So high school seniors have by now pretty much gotten into college. Now it’s up to the colleges to get them to show up. Eric Hoover writes in the Chronicle of Higher Education that:

Each spring after acceptances go out, admissions officers do much to woo high-school seniors and their parents, with follow-up letters, e-mail messages, telephone calls, big receptions, small gatherings, and various on-campus events. All this is meant to ensure good feelings among applicants and, in turn, a good “yield” (the proportion of admitted students who enroll) for the college.

These traditions… they have new urgency. As enrollment outcomes have become more difficult to predict in recent years, many colleges and universities have put more time, money, and thought into postadmission recruitment. That’s especially true at small institutions with relatively high price tags, which must state their case in an era of economic uncertainty.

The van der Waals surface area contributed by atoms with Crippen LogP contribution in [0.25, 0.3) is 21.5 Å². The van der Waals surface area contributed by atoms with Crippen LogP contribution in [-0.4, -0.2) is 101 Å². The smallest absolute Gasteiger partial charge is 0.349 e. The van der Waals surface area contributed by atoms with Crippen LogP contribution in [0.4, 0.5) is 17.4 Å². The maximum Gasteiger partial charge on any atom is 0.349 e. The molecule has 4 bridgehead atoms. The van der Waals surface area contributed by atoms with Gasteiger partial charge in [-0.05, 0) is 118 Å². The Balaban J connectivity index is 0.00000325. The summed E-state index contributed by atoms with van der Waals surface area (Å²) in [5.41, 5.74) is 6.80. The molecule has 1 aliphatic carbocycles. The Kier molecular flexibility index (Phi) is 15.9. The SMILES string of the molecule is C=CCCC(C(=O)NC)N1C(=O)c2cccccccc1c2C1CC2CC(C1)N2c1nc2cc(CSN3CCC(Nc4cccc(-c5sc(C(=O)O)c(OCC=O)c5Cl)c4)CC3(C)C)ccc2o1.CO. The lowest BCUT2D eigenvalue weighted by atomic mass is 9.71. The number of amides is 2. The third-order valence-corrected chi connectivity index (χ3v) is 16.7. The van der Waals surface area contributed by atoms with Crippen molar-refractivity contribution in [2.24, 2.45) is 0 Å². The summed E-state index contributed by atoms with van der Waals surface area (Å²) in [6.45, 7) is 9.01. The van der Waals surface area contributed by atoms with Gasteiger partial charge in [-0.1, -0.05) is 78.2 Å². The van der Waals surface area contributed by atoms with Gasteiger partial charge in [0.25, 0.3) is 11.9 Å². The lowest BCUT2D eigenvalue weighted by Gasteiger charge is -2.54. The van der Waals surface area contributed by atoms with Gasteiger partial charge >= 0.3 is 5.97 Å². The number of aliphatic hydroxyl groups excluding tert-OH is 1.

Lafayette College in Easton Penn., for instance, personalizes the acceptance letters it sends to applicants and has undergraduate students call prospective students in the evenings. Called the “Sweet and Subtle Science of Wooing the Admitted,” the Hoover article explains that:

Measuring the effectiveness of all this outreach is difficult. The why of college choice is often a mystery, even to students. Lafayette knows that applicants are about three times as likely to enroll if they have visited the campus, but the college is more likely to land those students to begin with.

Of course, getting admitted students to enroll is probably not really that sweet or subtle, or Lafayette wouldn’t assign a good portion of that responsibility to undergraduates; it’s mostly about offering the undecided kids better financial aid.

Daniel Luzer

Daniel Luzer is the news editor at Governing Magazine and former web editor of the Washington Monthly. Find him on Twitter: @Daniel_Luzer